[1960. Review of Relativism, Knowledge and Faith, by Gordon D. Kaufman. Christianity Today 20 Jun.]
DEFENSE OF RELATIVISM
Relativism, Knowledge, and Faith, by Gordon D. Kaufman (University of Chicago Press, 1960, 153 pp., $5.50), is reviewed by Gordon H. Clark, Professor of Philosophy, Butler University.
Courage and competence characterize this brief but vigorous defense of relativism. Very few relativists face the basic objections so squarely as does Dr. Kaufman. But to discuss his answers at all adequately would require a review many times the size of his book.
Relativism, he acknowledges, is supposed to founder on the genetic fallacy. It is accused of moving illicitly from descriptive to normative statements; or, conversely, it introduces nonlogical criteria into the knowledge situation. Finally, relativism is always asserted as an absolute truth.
External relativism, which is based on actual discrepancies among different cultures, succumbs to these objections; but, asserts the author, internal relativism, following the lead of Dilthey and Ortega y Gasset, in which the thinker sympathetically accepts the norms of foreign cultures, does not.
As justification, Dr. Kaufman sketches an epistemology. Knowledge exists on several levels. One must therefore, in epistemology as in life, begin with the precognitive and preconscious basis of knowing and give a genetic account. The lowest level is called Erleben, for the German term is much clearer than any English word: “it is almost impossible to describe this level without using language that implies much more than is intended … the best that can be done is to use the words we have and hope that the intended meaning can be apprehended” (p. 31, n. 3). “We ought not to speak of consciousness, or even experience, as present here, for there is no distinction of subject from object … there is only Erleben. We never directly observe this level” (. 68).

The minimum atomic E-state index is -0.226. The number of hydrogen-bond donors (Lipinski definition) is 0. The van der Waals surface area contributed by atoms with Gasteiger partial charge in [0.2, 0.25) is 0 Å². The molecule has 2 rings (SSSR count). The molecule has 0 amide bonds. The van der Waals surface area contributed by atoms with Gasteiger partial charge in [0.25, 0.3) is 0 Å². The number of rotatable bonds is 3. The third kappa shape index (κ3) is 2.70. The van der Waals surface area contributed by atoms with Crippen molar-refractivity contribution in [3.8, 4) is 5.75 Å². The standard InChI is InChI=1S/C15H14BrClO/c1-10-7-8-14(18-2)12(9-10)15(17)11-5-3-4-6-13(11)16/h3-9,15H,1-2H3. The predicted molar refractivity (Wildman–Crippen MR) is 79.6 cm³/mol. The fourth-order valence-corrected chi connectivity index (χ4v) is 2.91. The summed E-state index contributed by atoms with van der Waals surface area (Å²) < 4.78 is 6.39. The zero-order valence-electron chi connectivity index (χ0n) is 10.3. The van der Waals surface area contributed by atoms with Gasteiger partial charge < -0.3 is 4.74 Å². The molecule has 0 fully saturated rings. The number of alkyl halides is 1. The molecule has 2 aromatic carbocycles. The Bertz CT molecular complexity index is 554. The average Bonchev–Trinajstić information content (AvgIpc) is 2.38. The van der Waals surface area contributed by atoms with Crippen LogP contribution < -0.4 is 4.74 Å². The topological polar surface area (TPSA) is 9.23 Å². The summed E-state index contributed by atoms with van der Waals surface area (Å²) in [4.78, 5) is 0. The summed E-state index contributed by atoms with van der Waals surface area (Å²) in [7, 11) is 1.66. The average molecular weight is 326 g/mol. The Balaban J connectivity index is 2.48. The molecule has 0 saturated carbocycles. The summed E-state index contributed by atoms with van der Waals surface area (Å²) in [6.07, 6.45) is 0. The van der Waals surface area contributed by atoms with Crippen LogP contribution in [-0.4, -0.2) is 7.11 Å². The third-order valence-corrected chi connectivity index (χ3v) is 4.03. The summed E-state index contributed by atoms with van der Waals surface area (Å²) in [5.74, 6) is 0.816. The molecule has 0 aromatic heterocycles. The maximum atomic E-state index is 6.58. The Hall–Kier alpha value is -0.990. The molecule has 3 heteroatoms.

Now, there may be secondary flaws in Dr. Kaufman’s defense of relativism. For example, he assigns an exaggerated role to language. Although words are merely “particular noises” (p. 99), he gives language the function of producing distinctions in thought, instead of allotting to thought the production of distinct words. Universal relationships are made possible by words, and the concept of validity or truth has reference to society and its language system.
Apparently relativism is based on the universal principle that people always speak before they think.
But if this is a secondary difficulty, perhaps the basic trouble lies in the genetic account of knowledge. To postulate an unobserved, an indescribable, an unexperienced and unconscious “level” — “the idea of level should not be taken thus literally” (p. 42, n. 1)—a level named by the undefined and therefore meaningless term Erleben, and then to assert that knowledge emerges from it, gradually and somehow, is not an explanation of knowledge, but the lack of one.
On the other hand, where the author is definite, as in his views of language and of the historical conditioning of “truth,” it is hard to see that he has escaped the initial charge that relativism is always asserted absolutely.
GORDON H. CLARK